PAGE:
What is CBG?

What is CBG? What is Cannabigerol (CBG)?

Cannabis has been used for thousands of years due to the many opportunities the plant carries. It is only in recent times that scientists have begun to give the cannabinoids, and their descendants, the attention they deserve. The mechanisms of the molecules were an unsolved mystery until tetrahydrocannabinol (THC) and the first cannabinoid receptor, CB1, were discovered, followed by endocannabinoids, anandamides (arachidonoylethanolamide, AEA) and 2-arachidonoylglycerol (2-AG). The AEA, 2-AG and CB receptors have been regrouped and classified by physiologists in the endocannabinoid system (ECS).

ECS is a complex network of neurotransmitters and receptors that work together to signal and transmit information throughout the body. They modulate essential neurovegetative functions and help maintain the body's homeostasis. AEA is most often tonic signaling agents for ECS and regulates synaptic transmissions, while 2-AG acts as a phasic signal activator in neuronal depolarization and mediator of synaptic plasticity.

Phytocannabinoids are terpenophenolic compounds that naturally occur in cannabis plants. Among them are not only the psychoactive tetrahydrocannabinol (THC), but also several non-psychoactive molecules such as cannabidiol (CBD), cannabinol (CBN), cannabigerol (CBG), cannabichromene (CBC) and many more. CBG-type molecules are the natural precursors of cannabinoids, and have shown, through several independent studies, to have therapeutic properties and are therefore promising tools in developing current therapies for a wide range of disorders. We are determined to inform the scientific community about the latest developments in the research of CBG's properties and therapeutic capabilities.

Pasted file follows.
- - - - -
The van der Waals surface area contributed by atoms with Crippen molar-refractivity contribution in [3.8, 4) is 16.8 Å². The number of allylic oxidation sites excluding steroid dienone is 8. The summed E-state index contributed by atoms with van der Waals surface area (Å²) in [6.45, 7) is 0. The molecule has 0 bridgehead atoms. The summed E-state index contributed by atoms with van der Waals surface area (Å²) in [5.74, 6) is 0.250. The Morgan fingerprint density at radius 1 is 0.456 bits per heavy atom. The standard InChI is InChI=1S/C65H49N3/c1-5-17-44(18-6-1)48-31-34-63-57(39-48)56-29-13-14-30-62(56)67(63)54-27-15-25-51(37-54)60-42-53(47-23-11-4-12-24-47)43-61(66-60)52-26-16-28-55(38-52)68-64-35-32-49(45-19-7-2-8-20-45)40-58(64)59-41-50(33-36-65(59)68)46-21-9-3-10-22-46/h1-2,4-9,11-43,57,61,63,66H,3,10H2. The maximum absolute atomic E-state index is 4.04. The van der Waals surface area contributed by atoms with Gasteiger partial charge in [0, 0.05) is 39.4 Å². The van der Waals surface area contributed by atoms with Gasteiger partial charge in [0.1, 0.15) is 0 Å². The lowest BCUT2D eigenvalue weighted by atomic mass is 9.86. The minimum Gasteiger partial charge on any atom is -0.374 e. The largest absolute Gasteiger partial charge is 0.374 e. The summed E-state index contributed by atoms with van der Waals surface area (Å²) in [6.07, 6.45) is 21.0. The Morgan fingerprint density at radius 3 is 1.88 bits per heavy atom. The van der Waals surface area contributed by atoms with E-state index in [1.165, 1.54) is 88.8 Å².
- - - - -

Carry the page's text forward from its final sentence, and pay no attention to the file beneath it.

Cannabis has been used for thousands of years due to the many opportunities the plant carries. It is only in recent times that scientists have begun to give the cannabinoids, and their descendants, the attention they deserve. The mechanisms of the molecules were an unsolved mystery until tetrahydrocannabinol (THC) and the first cannabinoid receptor, CB1, were discovered, followed by endocannabinoids, anandamides (arachidonoylethanolamide, AEA) and 2-arachidonoylglycerol (2-AG). The AEA, 2-AG and CB receptors have been regrouped and classified by physiologists in the endocannabinoid system (ECS).

ECS is a complex network of neurotransmitters and receptors that work together to signal and transmit information throughout the body. They modulate essential neurovegetative functions and help maintain the body's homeostasis. AEA is most often tonic signaling agents for ECS and regulates synaptic transmissions, while 2-AG acts as a phasic signal activator in neuronal depolarization and mediator of synaptic plasticity.